by Rita Johnson, Associate Director
I alone am left, and they are seeking my life, to take it away. —1 Kings 19:10b + 14b
Unlike Elijah in this passage, there is no person pursuing us seeking revenge. But there is a virus that is still not under control for which we do not have proven drugs to treat or a vaccine to prevent infection. A significant percentage of people under “shelter in place” or “stay at home” orders in the USA are doing so solo. Current data from Pew Research cites that 27% of Americans over age 60 live alone. Other data indicates that 31 million people in the USA, about 28% percent of all households, are the only person in their residence.
Stop and consider what it’s like to shelter alone. Some have a companion animal or pet, but I and others do not—day after day, isolated at home, for public health and to truly save lives. The healthier among us can go out for a walk or bike ride, making sure to keep our distance from others. I try to greet everyone warmly when walking. Some respond with a smile or “hello,” others seem lost in their worries.
It’s been a month since I’ve had physical human contact. No hugs. No passing of the peace. No stress-reducing massage. Touch is likely to continue to be restricted even when “stay at home” guidelines begin to relax—which is likely weeks from now. This is another loss, an added grief, for those who need touch most.
I’m fortunate. As a healthy Gen Xer, I’m not in lockdown in a retirement community or care home. In some locations, residents are completely shut in their rooms, with meals dropped at their doors, as if sentenced to solitary confinement in a prison. I’m a likely candidate for an earlier phase of people being allowed to come out to cautiously test community infection rates. But the elderly and those with chronic illnesses may feel they are trapped indefinitely.
How long, O Lord? Will you forget me forever? How long will you hide your face from me? —Psalm 13:1
Read all of Psalm 13. Notice that at the end the Psalmist is able to praise God. David and those who collected the Psalter don’t share how long it was until God’s redemption came.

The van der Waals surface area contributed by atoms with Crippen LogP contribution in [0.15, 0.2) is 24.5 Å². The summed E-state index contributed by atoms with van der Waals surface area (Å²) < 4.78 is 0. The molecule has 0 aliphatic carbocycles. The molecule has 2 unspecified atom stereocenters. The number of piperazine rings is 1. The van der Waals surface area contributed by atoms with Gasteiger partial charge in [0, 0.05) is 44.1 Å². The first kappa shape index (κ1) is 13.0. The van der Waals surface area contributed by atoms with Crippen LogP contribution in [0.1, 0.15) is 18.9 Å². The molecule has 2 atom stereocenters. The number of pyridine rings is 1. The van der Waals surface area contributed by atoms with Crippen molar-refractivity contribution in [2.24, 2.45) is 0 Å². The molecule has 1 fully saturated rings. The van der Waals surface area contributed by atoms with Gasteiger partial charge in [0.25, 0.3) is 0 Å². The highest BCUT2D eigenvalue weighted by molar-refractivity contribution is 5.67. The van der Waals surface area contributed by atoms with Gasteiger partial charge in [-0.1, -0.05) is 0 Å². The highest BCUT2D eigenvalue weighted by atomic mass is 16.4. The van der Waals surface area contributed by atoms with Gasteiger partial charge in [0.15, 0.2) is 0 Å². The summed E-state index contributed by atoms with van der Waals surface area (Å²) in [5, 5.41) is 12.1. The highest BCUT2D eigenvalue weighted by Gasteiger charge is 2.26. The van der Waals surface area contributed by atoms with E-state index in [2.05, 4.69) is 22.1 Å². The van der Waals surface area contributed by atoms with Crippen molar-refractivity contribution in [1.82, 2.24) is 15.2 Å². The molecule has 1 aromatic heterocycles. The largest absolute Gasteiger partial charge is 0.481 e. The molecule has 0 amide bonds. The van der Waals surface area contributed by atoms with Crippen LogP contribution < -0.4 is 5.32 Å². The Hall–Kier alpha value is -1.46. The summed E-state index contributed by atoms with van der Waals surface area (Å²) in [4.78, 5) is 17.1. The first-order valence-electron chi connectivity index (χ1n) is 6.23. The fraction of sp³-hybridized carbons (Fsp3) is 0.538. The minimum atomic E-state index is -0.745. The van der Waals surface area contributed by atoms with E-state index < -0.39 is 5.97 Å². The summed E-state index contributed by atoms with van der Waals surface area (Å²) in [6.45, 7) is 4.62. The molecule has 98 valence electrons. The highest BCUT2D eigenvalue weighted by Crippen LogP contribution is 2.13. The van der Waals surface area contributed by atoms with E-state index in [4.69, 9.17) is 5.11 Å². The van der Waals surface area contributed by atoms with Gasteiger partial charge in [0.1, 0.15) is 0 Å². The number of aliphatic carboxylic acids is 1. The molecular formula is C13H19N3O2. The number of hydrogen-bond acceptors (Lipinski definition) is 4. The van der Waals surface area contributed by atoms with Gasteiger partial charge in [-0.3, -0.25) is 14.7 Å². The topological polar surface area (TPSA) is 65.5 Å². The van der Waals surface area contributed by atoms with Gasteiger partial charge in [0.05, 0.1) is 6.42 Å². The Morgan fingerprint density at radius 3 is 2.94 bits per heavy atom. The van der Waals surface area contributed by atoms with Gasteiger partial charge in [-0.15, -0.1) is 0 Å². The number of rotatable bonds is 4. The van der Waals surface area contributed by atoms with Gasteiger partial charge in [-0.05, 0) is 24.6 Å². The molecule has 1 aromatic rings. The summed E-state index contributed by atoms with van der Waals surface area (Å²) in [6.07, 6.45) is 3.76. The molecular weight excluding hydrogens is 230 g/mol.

I also have the blessing of years living overseas where availability of items was variable, and utilities weren’t completely reliable. Thus, I have coping skills to find ways to live. All of us (at least those of us who are housed) can be grateful that we have water from the tap to wash our hands and food to eat each day. Our global neighbors may not. I’m thankful that I have a little balcony on my third-floor unit to access fresh air; many in multi-story buildings or nursing homes don’t.
Next time you watch a video of a family joyfully dancing or singing on YouTube, remember to pray for those who are sheltering solo. Ask God to bring to your mind someone who may be on their own and contact him or her. Some folks, like my mother, may not be able to access Zoom or YouTube, but you can sing a song, pray with them or read a poem to them over the phone. Remind each person that while she or he is physically isolated, she or he has not been abandoned by the church, friends or God.
Jesus, You understand what it is to be alone, to feel isolated and to know that others don’t understand Your pain! Be with each person who lives by himself or herself, especially those under quarantine or lockdown, so that no one becomes deeply lonely. Bring to our minds people who may appreciate a phone call or a greeting card or a gift as they spend days and weeks without in-person human contact. Strengthen our hearts to know You are with us always! Amen.
Praise to You, Lord Jesus Christ! You are the One who is bearing our griefs and will carry our sorrows! (adapted from Isaiah 53:4 NKJV)